VT: Tell us about yourself.
SH: I always find this a hard prompt, I guess because it's so expansive! I'll try to start small. I've been driven for many years—since childhood, really—by a desire to understand people and their motivations, and help them understand and accomplish their goals. This has led to a long career in human development, both in the education sector and in adult learning and professional development. Currently, I run Purpl, a small business incubator I founded with my husband, Adel. We believe in the link between creativity and productivity, and that today's professionals are a new kind of self-directed leader. At Purpl, I work to design programs that foster this type of leadership, and then to aim advocate for and implement this type of development outside our walls as well.
VT: What's your favorite inspirational quote (if you have one.)
SH: A quote that I find both calming and re-energizing when I’m coming up against something difficult professionally, is this one from Khalil Gibran: “Work is love made visible.” It centers me both in my own driving force and in what I’m trying to help others accomplish.
have mentors played a role in your career?
SH: I have had more role models than I have mentors, exceptional women from whom I’ve learned and been inspired on a number of fronts. One of the most influential of them has been my great aunt Mirra Komerovsky. She was a prominent sociologist, a champion for women’s rights both in charting her own path and in the research and work she accomplished, and just an eternally inquisitive and dedicated thinker, who let her questions and curiosity drive her path. I have been fortunate also to work directly with a number of women whom I call upon in my memory when I need to channel a certain strategy or attitude that I particularly admire and hope to emulate. Having those women as models for certain behaviors that don’t necessarily come naturally, but that I need to embody as I advance as a worker and a leader has been invaluable.
VT: As an entrepreneur and mom, how do you manage it all?
SH: It's an ever-changing balance. Since having my first, I've worked every combination of part-time, full-time, consulting, from home, in the office, virtually. I think there are a few key things that have helped me. One, to not condemn myself for those changes--they are all a function of wanting to do right by my family and myself. Two, making sure that my family time is truly family time—letting chores and other demands fall by the wayside if it means getting quality connections with the kids. And three, some very good advice I once got, which is that when you're doing work you love, tell the kids about it. Involve them in it, so they can understand what it offers you and be a part of that, too, not to mention learn from it.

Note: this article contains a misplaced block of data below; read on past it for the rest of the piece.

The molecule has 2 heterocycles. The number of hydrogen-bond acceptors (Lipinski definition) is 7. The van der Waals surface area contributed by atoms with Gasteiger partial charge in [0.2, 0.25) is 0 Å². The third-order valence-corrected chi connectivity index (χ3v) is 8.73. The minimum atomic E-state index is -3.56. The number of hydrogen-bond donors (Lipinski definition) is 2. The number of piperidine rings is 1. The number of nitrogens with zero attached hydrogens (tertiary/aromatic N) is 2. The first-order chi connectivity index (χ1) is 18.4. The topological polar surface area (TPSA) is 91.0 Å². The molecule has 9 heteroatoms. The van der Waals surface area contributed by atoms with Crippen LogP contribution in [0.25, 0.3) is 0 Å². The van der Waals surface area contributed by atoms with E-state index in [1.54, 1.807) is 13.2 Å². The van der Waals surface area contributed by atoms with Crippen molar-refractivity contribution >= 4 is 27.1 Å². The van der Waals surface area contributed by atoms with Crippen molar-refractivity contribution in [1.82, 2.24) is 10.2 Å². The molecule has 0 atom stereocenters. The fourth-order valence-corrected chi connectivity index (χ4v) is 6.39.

VT: We often encourage women in our community to always be prepared to deliver your "elevator pitch." Any tips?
SH: Be strategic, but also authentic. Take a moment before any occasion or interaction where you feel you might need that pitch to reflect and think about which phrasings or angles feel most present for you that day, or may be most resonant in the environment you're entering into. And try to connect to your enthusiasm before you start to speak, so that enthusiasm is present from the start.
VT: You recently did a TED Talk, tell us about that experience. What did you talk about? Any lessons learned?
SH: Yes, I recently completed a residency at TED and gave a talk that should be up on line any day now. My talk was about the demands of the new world of work we are all part of, the competencies it takes to be successful in that world, and how workplaces and schools can better prepare individuals to thrive. The residency was an amazing experience; I was part of a cohort of 27 truly committed, visionary, and supportive individuals, and it was tremendous to be incubated after so many years of incubating! Lessons learned? I guess, that it's hard to choose just one idea to spread. I'd like to give some more talks!
You can view Sarah’s TED Talk on How to Succeed in the Gig Economy.